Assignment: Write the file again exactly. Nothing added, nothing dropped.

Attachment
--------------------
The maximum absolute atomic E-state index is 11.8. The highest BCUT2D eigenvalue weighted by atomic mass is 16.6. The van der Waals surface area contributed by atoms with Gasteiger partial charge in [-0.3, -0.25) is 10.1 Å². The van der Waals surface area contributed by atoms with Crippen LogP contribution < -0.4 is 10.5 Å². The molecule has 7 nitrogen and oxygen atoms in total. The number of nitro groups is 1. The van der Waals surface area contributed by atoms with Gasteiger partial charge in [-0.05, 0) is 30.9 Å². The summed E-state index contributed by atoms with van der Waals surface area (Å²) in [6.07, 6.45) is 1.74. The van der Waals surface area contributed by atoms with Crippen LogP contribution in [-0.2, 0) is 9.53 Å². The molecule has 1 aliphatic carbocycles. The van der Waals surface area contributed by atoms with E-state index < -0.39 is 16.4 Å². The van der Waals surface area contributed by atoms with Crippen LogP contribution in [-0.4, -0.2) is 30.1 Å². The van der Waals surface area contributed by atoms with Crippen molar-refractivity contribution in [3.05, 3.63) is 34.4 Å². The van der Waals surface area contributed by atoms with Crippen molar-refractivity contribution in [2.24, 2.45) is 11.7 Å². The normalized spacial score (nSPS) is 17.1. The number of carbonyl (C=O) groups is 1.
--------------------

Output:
The maximum absolute atomic E-state index is 11.8. The highest BCUT2D eigenvalue weighted by atomic mass is 16.6. The van der Waals surface area contributed by atoms with Gasteiger partial charge in [-0.3, -0.25) is 10.1 Å². The van der Waals surface area contributed by atoms with Crippen LogP contribution < -0.4 is 10.5 Å². The molecule has 7 nitrogen and oxygen atoms in total. The number of nitro groups is 1. The van der Waals surface area contributed by atoms with Gasteiger partial charge in [-0.05, 0) is 30.9 Å². The summed E-state index contributed by atoms with van der Waals surface area (Å²) in [6.07, 6.45) is 1.74. The van der Waals surface area contributed by atoms with Crippen LogP contribution in [-0.2, 0) is 9.53 Å². The molecule has 1 aliphatic carbocycles. The van der Waals surface area contributed by atoms with E-state index < -0.39 is 16.4 Å². The van der Waals surface area contributed by atoms with Crippen LogP contribution in [-0.4, -0.2) is 30.1 Å². The van der Waals surface area contributed by atoms with Crippen molar-refractivity contribution in [3.05, 3.63) is 34.4 Å². The van der Waals surface area contributed by atoms with Crippen molar-refractivity contribution in [2.24, 2.45) is 11.7 Å². The normalized spacial score (nSPS) is 17.1. The number of carbonyl (C=O) groups is 1.